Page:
‘To give pictorial form reveals complex contradictions between visual representation and linguistic description, and reminds us that language is a fragile and illogical construct’ 
Harmonizing both Text and Imagery together is a concept I am recently trying to identify in my current artistic practice. I want to accomplish how both text and visual can sit together and accommodate one another, without one being overlooked. I find a level of uncertainty arises when both image and text are included in one piece of art, this is an important factor to my practice, and how my audience perceives my art.
Idris Khan’s wall drawings have been of great influence to me, when it comes to text/image combination. My dissertation titled; The Treachery of Images: Investigating the uncertainty of using both text and image together in an artwork through the analysis of Idris Khan’s ‘Wall Drawings. In my paper, I discovered many vital points that lead me to adapt my own practice so I could achieve art that is both text and image simultaneously, which I believe Khan does successfully in his work as he composes an image through the build-up of stamped text, so the artwork is seen as both factors.
Printmaking is a huge interest to me, with how each print made is completely unique and cannot be replicated, I experiment with various processes in my practice. Recently I have developed my own printing method that I believe allows text and image to be seen equally within an artwork. The printing method involves carving text into a polystyrene cone which I then create a print from by rolling the cone in a circular motion. The motion of spinning the cone is a reflection and replication of thoughts that swirl around in my mind; my thoughts concerning death and dying are the focus of my practice. I believe the image I create is both ambiguous, yet hints at possibilities. Through my process of printing, I realised it helped me alleviate my fears, as I am physically pushing them all away.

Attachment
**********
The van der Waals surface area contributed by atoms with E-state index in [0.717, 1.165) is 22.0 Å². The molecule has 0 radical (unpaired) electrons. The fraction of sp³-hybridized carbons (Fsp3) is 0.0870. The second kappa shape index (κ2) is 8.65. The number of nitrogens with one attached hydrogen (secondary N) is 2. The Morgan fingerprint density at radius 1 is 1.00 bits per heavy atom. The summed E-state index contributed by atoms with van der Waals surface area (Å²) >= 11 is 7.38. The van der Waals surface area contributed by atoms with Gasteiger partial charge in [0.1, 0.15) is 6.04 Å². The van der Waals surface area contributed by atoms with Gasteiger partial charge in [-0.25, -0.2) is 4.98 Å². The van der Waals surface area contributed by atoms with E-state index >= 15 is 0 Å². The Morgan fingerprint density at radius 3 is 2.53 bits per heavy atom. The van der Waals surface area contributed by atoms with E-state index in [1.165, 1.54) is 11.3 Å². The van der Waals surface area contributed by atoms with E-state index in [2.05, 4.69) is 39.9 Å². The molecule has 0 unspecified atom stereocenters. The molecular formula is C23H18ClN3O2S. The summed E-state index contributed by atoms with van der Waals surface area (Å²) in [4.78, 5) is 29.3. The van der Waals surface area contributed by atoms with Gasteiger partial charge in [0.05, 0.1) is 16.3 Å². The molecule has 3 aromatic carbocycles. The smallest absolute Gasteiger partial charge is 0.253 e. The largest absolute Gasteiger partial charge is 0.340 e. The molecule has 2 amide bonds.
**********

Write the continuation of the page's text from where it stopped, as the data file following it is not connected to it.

As mentioned, the subject of death is the context of my work and has been a reoccurring theme throughout my practice. My recent work confronts my personal fear of dying. Using text within this personal context allows me to de-construct this fear in a much deeper and more significant mode of thought My use of text comes from a mixture of my own direct thoughts about dying and chosen song lyrics that personally help me understand death. My passion for music has always come through in my art, I see it as a form of therapy, the lyrics I chose to use in my work have resonated with me and in some way, alleviate my fears.
The illegibility of the text within the print is a depiction of these overwhelming thoughts that plague my mind; not being able to fully read the text, embodies the feelings of uncertainty. With my work, I want the viewer to experience my inner frustration and read into my mind. This illegibility within the text allows the print to be seen as both an image and text artwork; when viewing the work, you are first greeted by an image of a circular motif, however upon closer inspection text begins to appear. So, the image is composed from text and the piece can be seen as both factors depending on where you situate yourself in proximity to the print, like Idris Khan’s process, yet my work directly illustrates my personal context and replicates my mind through the visual or the final print and throughout the process of making the print.
 Will Hill, The Schwitter’s Legacy; Language and Art
 Aimee Selby, Art and Text (Book), 2009